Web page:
ne of the most frustrating things about the climate crisis is that the fact that earlier action could have prevented it. With every passing year of inaction, the emissions cuts needed to limit global warming to relatively safe levels grow steeper and steeper.
Others may feel it’s not useful to blame anyone. “If you want to engage with the non-converted and get them to want stronger climate action, blaming them is not going to be a very fruitful pathway,” says Glen Peters, research director of the Center for International Climate and Environment Research in Oslo.
Whether we label it blame or not, the question of who is responsible for the climate crisis is a necessary one. It will inevitably impact the solutions we propose to fix things.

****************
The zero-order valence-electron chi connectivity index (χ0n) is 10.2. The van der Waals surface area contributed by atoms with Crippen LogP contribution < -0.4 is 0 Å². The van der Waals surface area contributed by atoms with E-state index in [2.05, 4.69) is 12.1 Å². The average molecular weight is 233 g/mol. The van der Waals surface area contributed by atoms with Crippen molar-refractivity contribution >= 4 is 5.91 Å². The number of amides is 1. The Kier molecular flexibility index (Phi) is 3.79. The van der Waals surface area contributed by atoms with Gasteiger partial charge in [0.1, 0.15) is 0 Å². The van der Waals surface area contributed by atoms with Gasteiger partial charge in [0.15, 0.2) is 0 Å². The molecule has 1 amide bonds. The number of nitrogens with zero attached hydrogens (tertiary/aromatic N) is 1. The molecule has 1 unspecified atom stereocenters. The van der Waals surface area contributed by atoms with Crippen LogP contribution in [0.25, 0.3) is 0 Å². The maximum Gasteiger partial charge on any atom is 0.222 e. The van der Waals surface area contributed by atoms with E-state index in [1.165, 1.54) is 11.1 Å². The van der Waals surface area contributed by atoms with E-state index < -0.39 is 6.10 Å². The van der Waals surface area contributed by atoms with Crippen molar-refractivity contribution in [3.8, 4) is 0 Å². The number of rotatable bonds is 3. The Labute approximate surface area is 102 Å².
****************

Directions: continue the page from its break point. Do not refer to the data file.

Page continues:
But it’s also important to acknowledge that allocating emissions to someone – the extractors of fossil fuels, the manufacturers who make products using them, the governments who regulate these products, the consumers who buy them – does not necessarily mean saying they are responsible for them.
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For example, many people across the world lack access to a steady, clean electricity supply and instead use high-emission diesel generators to generate electricity. You can allocate these emissions to the people using the generators, but it is hard to say they are to blame for them.
“You’re just slicing through the system at one end of the supply chain versus the other,” says Julia Steinberger, professor of ecological economics at the University of Leeds. “That alone is not enough to allocate blame.” Read More
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